Teaching Listening From The Yemen Times And An ELT Notebook

hear.JPGSometimes I feel like I am idea-d out on new classroom tips and activities to post, having shared many of them here already. So I’m always glad to see the practical tips of others, especially when they appear in my inbox thanks to Google News Alerts. The latest catch is an article about Teaching Listening from the Yemen Times, by Kalyani Samantrya, a professor of English at SB Women’s College in India.

She mostly focuses on the importance of letting students know that it’s okay if they don’t catch everything the first few times around. Learners who hold themselves to incredibly high standards can more easily get thrown off when they reach a part they don’t understand,and then, instead of waiting it out and catching what they can, they give up in disappointment or frustration. She also suggests a number of practical tips – listening for key words and guessing from the context – which students can use to increase their overall comprehension.

I think this makes a lot of sense, and it’s something I make an effort to convey to my students. But students do sometimes become frustrated when it seems all they can do is practice – isn’t there anything else to help them understand more?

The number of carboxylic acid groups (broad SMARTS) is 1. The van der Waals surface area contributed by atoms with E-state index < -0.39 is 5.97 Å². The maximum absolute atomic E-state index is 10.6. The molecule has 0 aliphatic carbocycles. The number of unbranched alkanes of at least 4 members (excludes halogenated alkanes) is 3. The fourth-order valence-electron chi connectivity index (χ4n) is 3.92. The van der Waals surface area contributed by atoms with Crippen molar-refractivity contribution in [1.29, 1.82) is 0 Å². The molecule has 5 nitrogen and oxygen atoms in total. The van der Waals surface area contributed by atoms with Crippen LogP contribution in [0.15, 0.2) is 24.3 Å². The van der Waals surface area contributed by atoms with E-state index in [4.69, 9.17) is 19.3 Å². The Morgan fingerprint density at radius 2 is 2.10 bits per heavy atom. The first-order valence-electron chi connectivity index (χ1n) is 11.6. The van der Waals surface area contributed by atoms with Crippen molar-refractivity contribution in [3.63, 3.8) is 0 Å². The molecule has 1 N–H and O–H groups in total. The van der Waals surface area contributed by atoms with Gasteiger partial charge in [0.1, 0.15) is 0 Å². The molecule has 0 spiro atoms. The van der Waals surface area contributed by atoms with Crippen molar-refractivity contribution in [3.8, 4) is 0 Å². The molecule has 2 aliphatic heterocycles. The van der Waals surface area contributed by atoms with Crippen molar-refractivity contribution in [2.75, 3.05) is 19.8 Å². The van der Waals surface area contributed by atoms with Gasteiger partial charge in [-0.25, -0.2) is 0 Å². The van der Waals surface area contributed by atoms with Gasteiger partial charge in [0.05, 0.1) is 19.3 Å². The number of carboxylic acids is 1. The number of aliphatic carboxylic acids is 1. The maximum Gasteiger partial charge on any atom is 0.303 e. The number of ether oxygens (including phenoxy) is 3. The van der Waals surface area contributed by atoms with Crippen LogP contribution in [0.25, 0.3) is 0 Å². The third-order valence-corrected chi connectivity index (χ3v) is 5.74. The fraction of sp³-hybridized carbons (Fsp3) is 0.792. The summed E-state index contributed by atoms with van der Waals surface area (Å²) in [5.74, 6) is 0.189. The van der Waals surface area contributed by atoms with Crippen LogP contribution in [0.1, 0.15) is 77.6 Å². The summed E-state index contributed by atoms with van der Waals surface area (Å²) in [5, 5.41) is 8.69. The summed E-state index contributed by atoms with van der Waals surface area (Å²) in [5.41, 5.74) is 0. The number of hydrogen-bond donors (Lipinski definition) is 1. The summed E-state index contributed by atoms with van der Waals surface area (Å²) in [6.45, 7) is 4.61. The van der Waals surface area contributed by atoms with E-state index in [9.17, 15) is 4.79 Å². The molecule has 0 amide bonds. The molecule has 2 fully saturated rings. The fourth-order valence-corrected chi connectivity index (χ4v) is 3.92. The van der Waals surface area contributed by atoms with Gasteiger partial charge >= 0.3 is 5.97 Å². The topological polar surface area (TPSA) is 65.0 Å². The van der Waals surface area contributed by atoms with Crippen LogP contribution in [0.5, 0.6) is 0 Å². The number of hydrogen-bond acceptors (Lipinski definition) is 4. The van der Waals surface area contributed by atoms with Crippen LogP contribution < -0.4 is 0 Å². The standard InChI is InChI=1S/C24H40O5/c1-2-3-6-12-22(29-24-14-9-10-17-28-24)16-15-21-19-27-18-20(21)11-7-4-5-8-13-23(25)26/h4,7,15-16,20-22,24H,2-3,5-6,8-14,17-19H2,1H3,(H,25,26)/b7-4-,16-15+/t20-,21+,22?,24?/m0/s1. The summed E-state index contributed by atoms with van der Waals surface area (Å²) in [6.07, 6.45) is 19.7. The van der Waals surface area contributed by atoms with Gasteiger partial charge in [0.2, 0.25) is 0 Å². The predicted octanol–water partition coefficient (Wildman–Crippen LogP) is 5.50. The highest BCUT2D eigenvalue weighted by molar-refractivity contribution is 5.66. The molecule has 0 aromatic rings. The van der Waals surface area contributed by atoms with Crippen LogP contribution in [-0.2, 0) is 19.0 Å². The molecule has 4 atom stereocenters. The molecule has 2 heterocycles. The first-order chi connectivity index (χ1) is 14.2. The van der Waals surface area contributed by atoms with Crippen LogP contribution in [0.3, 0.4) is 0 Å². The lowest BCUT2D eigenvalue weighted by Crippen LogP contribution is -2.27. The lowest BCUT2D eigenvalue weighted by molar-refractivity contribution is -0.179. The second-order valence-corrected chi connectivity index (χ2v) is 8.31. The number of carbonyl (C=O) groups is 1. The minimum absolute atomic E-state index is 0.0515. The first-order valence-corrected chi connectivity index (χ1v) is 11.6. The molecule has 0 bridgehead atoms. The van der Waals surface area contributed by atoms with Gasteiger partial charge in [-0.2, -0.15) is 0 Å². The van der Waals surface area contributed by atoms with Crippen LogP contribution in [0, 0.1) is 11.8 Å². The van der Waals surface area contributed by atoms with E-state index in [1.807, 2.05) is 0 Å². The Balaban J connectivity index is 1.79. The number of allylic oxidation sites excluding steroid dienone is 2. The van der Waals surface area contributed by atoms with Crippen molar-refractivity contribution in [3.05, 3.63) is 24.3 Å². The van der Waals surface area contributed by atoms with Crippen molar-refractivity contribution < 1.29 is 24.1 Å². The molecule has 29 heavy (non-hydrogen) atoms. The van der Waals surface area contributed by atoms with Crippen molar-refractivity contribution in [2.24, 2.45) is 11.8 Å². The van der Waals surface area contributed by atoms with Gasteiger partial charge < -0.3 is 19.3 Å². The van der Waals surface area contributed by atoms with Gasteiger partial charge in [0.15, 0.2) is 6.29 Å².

Sue at An ELT Notebook addresses this topic thoroughly in a series of posts on listening. I really can’t capture her advice in a short post here, but a few random comments I found straightforward but useful were:

  • To improve comprehension, you can of course practice specific sounds that learners tend to confuse or just not hear. [I think this often comes up in the context of pronunciation, but it may help students if you make it explicit that this is related to listening – something you work on in another area will contribute to your comprehension; it’s not true that you are only ever practicing].
  • Listening to the passage yourself – without the tapescript – and remind yourself that if you have comprehension problems or can’t retain various details, it’s unrealistic to expect your students to. Also keep in mind that understanding and retention are two different things.
  • You can’t do everything every single time. There will be vocabulary or other items that you just leave out.
  • Head on over to An ELT Notebook to get the lowdown on Teaching Listening: Top Down or Bottom Up and much more.